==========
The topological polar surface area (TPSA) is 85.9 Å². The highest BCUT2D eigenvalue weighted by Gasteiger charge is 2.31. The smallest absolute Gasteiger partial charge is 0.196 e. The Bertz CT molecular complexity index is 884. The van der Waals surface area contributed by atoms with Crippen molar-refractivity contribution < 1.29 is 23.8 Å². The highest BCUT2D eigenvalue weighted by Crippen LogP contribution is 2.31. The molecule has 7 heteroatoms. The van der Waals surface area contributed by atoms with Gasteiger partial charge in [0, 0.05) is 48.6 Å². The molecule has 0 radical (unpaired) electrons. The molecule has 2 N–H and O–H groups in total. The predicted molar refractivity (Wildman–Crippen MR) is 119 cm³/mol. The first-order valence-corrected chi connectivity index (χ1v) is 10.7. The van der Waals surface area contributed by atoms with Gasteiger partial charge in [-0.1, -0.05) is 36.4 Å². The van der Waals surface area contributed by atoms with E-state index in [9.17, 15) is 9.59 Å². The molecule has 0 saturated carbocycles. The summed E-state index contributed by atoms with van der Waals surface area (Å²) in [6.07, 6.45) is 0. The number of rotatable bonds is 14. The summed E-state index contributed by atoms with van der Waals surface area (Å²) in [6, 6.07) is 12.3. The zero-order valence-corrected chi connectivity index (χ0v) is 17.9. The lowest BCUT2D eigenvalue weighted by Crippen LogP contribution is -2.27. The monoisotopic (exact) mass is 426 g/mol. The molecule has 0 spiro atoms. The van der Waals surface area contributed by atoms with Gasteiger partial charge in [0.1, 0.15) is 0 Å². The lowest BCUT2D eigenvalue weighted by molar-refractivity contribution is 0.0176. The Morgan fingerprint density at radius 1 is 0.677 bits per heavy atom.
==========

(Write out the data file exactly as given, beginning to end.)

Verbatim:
The topological polar surface area (TPSA) is 85.9 Å². The highest BCUT2D eigenvalue weighted by Gasteiger charge is 2.31. The smallest absolute Gasteiger partial charge is 0.196 e. The Bertz CT molecular complexity index is 884. The van der Waals surface area contributed by atoms with Crippen molar-refractivity contribution < 1.29 is 23.8 Å². The highest BCUT2D eigenvalue weighted by Crippen LogP contribution is 2.31. The molecule has 7 heteroatoms. The van der Waals surface area contributed by atoms with Gasteiger partial charge in [0, 0.05) is 48.6 Å². The molecule has 0 radical (unpaired) electrons. The molecule has 2 N–H and O–H groups in total. The predicted molar refractivity (Wildman–Crippen MR) is 119 cm³/mol. The first-order valence-corrected chi connectivity index (χ1v) is 10.7. The van der Waals surface area contributed by atoms with Gasteiger partial charge in [-0.1, -0.05) is 36.4 Å². The van der Waals surface area contributed by atoms with E-state index in [9.17, 15) is 9.59 Å². The molecule has 0 saturated carbocycles. The summed E-state index contributed by atoms with van der Waals surface area (Å²) in [6.07, 6.45) is 0. The number of rotatable bonds is 14. The summed E-state index contributed by atoms with van der Waals surface area (Å²) in [6, 6.07) is 12.3. The zero-order valence-corrected chi connectivity index (χ0v) is 17.9. The lowest BCUT2D eigenvalue weighted by Crippen LogP contribution is -2.27. The monoisotopic (exact) mass is 426 g/mol. The molecule has 0 spiro atoms. The van der Waals surface area contributed by atoms with Gasteiger partial charge in [0.1, 0.15) is 0 Å². The lowest BCUT2D eigenvalue weighted by molar-refractivity contribution is 0.0176. The Morgan fingerprint density at radius 1 is 0.677 bits per heavy atom.